A new living platform bringing light, air and space to a highly constrained triangular site

Sydney-based architecture practice studioplusthree has created a new living platform bringing light, air and space to a highly constrained triangular site in Sydney’s east. In an urban response to the site’s limitations of light and open space, living areas are elevated up to the tree canopy – offering lush panoramas, abundant light and a sense of horizon.

Responding to the triangular site, the diagonal cut of the first floor volume is manifested in elements throughout; from window reveals to planter boxes and outdoor seating. Acting as both cladding and screen, the upstairs volumes is wrapped in a charred cypress, all of which was undertaken by hand, on-site. The design aims to integrate functionality into the details to enrich family living – such as the northern edge of the elevated deck, expressed in a continuous element that incorporates planting, outdoor seating, privacy screen, benchtop and storage.

“The project really came out of a lot of influences from other areas of design and culture that both ourselves and the client were exposed to at that time, such as Katsura Imperial Villa in Kyoto, which involves framing particular views of landscape through architecture” says studioplusthree director, Simon Rochowski.

This new living platform created a datum – a continuous horizon line, along which openings were carefully located in response to trees, greenery and views. The depth of the south façade provides a dialogue with the street, with deep reveals allowing casual inhabitation of window seats along this elevation.

Key to this experience is the western outlook: a lofty fig tree set against the city beyond. Providing seclusion from the street and protection from the western sun, a series of sliding perforated metal screens set against the tree canopy filter the light and views, with a vertical gradient of perforations offering privacy to neighbours below and transparency to the sky above.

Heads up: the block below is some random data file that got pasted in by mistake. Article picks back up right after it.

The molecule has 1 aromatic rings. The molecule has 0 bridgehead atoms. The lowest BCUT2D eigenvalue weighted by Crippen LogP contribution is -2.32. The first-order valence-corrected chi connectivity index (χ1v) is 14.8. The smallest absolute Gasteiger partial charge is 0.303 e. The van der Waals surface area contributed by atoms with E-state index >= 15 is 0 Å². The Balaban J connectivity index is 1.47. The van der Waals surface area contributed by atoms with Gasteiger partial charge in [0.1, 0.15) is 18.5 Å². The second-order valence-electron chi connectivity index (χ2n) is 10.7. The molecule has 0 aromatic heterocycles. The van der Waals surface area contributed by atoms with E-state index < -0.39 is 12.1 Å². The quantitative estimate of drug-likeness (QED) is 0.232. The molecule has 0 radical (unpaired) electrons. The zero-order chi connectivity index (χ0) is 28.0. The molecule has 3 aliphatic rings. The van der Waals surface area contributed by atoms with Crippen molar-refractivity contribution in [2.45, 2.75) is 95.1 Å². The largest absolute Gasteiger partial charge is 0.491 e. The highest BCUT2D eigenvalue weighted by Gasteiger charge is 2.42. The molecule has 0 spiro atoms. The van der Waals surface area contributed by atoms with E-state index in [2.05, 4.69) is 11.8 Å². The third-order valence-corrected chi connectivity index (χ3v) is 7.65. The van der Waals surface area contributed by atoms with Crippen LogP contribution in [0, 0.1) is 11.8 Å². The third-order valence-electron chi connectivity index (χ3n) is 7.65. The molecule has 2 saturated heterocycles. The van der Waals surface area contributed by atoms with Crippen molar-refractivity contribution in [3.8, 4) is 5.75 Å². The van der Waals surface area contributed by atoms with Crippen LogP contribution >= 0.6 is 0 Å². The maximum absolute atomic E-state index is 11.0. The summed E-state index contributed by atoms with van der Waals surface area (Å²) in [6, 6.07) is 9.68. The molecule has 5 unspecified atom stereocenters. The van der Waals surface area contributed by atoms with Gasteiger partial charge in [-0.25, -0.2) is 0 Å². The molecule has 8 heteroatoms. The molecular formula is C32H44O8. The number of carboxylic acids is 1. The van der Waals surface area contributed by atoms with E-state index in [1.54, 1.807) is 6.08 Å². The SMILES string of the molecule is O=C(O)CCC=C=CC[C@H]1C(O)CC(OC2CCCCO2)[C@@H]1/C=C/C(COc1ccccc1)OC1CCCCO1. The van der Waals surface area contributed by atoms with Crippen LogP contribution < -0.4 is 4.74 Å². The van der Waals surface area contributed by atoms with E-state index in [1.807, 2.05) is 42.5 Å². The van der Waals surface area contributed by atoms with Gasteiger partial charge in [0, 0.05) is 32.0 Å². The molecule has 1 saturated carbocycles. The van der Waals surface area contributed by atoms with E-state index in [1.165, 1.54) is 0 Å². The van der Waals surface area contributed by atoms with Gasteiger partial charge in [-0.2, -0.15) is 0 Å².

The cantilevered first floor volume provides shelter to the deck below, and at first floor opens the living spaces out to the north-facing terrace – offering open, social spaces and a continuous view to the treetops. Playing with contrast, materials define notions of inner and outer: dark charred timber cladding is cut away from the volume to reveal pale timber and clean white planes within.

“The interior we wanted to be very neutral and recessive, so that it caught the changing light and colours of the canopy around the house. This was combined with natural materials like the timber window reveals and stair banisters – these elements help give the interior definition and warmth” says studioplusthree director, Julin Ang.

Within a constrained budget, much of the existing ground floor was retained and reconfigured, focusing on the elevated first floor. Environmental strategies are simple yet effective – living spaces are oriented north, with deep eaves and recessed blinds sheltering glass openings. The western sun is mediated by the fig tree as well as the metal screen. These two large openings, with operable shading devices built-in; provide flexibility in cross-ventilation and solar protection. Solar hot water and rainwater collection are installed, whilst deep walls are filled with insulation far beyond the requirement.

The blackened timber exterior belies a calm, bright interior that becomes a backdrop for dappled light, soft shadows and greenery playing through the elevated living spaces. Raised above its urban context, views over and through the canopy expand the perception of interior spaces, whilst the metallic bronze screen filters the movement of light, trees and the setting sun.

 

Design and info © studioplusthree

Images © Brett Boardman and Noel Mclaughlin

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